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Ex Hex's New Album 'It's Real' Is a Nostalgia Trip Towards the Future

We speak to frontperson Mary Timony about the Washington D.C. band's ambitious second project.

by Lauren O'Neill
Mar 25 2019, 2:12pm

Image by Michael Lavine by PR

Maybe you’re driving. It’s an iconic highway you’re bulleting down—say, Route 66, the Main Street of America, baby. The top of your car is down, the wind tickles the back of your neck as it lifts up your hair; you let your head go with it. This, this, is liberation.

As you whizz along, you’re thinking of everything you’re leaving behind as you career towards your new life. Even though you know it’s all in the past—some of it best left there—it’s still loss. Nostalgia flowers in your chest, as you remember the face of someone you loved once, and how it looked in a certain light; the places you went with them; how they made you feel giddy and easy and golden. Before.

You’re thankful for your experiences – you still like to luxuriate in them from time to time, letting the best parts of your memories lap over you, as if you were bathing in a natural spring – but you’re older now. You’ve learned. And now you’re free.

In this scenario, various records could be playing out over your speakers. In my version of this drive, one in particular encapsulates the necessary drama, yearning and forward propulsion. And that's It’s Real, the brand new album by Ex Hex, out last Friday March 22.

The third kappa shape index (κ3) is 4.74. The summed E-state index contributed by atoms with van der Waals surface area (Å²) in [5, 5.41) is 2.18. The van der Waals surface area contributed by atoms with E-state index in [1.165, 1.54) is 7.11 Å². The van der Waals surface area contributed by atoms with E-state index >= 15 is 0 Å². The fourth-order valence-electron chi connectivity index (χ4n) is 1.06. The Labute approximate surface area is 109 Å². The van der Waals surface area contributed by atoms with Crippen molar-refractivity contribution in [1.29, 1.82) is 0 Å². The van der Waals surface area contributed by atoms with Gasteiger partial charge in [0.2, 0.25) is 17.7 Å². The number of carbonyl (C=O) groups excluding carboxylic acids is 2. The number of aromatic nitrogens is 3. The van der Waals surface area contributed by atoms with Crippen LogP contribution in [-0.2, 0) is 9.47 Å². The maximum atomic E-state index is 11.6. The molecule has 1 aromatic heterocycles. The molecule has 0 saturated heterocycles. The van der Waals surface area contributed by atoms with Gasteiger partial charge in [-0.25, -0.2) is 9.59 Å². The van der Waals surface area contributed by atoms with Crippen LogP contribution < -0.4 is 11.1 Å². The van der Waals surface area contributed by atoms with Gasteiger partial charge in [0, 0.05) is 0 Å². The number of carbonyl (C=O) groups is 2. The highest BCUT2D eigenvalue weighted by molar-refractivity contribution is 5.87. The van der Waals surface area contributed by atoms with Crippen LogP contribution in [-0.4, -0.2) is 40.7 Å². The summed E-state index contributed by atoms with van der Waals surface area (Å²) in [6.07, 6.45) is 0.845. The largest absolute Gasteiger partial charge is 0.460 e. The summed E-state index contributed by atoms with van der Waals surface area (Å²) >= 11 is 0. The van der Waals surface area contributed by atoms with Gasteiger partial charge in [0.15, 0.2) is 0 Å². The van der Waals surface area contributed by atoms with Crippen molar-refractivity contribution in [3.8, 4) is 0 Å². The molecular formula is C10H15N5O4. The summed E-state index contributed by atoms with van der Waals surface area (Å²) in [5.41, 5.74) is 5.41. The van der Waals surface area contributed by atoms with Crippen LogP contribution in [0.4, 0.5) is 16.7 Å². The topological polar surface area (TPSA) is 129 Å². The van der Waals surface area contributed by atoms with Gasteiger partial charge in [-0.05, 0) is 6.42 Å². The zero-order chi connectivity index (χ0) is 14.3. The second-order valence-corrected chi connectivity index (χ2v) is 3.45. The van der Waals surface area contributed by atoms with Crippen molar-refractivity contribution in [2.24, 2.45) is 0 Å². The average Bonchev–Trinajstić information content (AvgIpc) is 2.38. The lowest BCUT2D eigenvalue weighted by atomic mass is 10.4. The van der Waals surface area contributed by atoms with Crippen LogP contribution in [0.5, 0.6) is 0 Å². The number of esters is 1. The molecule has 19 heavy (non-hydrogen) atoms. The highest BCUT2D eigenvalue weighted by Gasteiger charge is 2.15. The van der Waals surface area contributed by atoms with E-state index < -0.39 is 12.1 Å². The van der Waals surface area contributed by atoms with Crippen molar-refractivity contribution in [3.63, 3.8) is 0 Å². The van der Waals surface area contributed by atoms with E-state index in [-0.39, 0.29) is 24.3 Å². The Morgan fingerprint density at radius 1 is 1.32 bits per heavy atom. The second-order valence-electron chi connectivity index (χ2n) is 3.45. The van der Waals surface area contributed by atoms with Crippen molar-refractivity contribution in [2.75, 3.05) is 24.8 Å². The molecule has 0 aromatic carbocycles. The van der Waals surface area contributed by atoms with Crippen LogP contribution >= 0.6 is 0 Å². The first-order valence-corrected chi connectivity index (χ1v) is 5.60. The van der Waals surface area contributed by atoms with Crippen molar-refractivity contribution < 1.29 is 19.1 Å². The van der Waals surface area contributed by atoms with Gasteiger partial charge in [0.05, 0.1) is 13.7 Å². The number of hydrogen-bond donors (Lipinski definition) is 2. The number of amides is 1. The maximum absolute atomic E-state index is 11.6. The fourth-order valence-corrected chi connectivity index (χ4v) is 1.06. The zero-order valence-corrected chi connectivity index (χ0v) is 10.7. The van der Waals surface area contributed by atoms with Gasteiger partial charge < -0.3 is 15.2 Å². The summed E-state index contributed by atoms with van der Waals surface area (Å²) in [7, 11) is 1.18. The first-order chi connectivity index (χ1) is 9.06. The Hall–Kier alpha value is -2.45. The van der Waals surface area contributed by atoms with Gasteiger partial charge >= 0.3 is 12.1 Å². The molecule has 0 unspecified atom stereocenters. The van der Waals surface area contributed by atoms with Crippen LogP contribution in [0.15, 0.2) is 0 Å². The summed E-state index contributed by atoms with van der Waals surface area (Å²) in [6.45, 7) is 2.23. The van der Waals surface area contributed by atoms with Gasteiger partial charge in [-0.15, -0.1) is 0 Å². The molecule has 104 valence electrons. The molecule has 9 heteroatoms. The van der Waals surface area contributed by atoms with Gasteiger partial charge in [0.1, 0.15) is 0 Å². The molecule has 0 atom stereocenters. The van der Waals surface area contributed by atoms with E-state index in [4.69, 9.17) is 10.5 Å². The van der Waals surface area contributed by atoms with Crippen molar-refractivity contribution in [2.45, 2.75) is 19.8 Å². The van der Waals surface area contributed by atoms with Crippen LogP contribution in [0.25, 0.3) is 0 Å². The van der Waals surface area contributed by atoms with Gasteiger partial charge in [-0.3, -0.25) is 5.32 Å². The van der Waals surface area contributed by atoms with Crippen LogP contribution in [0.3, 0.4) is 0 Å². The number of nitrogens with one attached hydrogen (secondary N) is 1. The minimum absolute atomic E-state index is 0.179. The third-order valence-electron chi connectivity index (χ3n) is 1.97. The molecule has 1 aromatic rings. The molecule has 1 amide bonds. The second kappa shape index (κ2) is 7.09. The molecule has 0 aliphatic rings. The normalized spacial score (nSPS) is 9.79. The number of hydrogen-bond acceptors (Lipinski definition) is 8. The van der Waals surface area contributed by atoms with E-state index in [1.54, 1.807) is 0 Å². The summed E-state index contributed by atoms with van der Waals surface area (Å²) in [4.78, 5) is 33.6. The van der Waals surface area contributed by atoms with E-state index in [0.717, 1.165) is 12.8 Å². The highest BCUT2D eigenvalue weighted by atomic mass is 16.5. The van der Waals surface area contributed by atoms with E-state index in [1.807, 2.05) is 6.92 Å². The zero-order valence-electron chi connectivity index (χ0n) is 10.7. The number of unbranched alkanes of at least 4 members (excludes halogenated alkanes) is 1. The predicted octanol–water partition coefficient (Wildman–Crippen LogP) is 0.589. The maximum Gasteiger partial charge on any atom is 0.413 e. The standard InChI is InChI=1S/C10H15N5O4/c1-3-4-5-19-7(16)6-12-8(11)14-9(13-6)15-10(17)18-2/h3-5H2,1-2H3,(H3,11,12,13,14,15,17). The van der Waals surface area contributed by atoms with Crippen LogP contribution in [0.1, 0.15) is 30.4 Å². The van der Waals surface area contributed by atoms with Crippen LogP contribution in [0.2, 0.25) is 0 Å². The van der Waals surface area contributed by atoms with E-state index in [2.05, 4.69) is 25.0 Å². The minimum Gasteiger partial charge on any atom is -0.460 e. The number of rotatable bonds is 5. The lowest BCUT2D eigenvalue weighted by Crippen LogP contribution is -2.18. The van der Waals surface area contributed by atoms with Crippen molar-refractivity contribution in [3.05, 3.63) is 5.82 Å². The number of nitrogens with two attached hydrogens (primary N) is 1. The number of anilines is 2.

It’s Real feels suspended in time. As soon as the first showboating guitar riff gambols its way into your ears, you’re taken somewhere else, where everything has the sheen of the way things used to be, viewed through rose-tinted aviators. The album is made up of 13 tracks that seem to be about looking back, but which couldn’t be more forward moving. It’s huge guitar music that centers gentle melancholy over machismo, and also represents a slight change in direction for Ex Hex.

The Washington DC band’s debut album, Rips, was released in 2014. It came in the form of a pile of ten, straight-up punk rock songs, and was widely lauded by critics and fans. The band toured the record relentlessly, and then its prolific members went their separate ways to work on other projects – Betsy Wright made a record with Bad Things, Mary Timony’s band Helium reissued their albums The Dirt of Luck and The Magic City in 2017, and toured around the release, while Laura Harris played with Death Valley Girls.

As frontwoman Timony tells me when we talk about It’s Real over the phone, it took a long time for the album to fully come together—and she sounds relieved. “Eventually we decided we had enough songs to make a record and we did it. It took a bit—like four years— but it’s done, finally!”

Indeed, though there’s been a bit of a wait for the second installment of Ex Hex’s specific brand of rock music alchemy, it’s certainly worth it. It’s Real has upped the ante considerably in terms of the band’s ambition and production style. “The songs we were writing were a little bit less short and direct, and we decided we wanted to have a record that sounded bigger, like it belonged in a bigger space, and more of a three-dimensional kind of sound,” Mary says.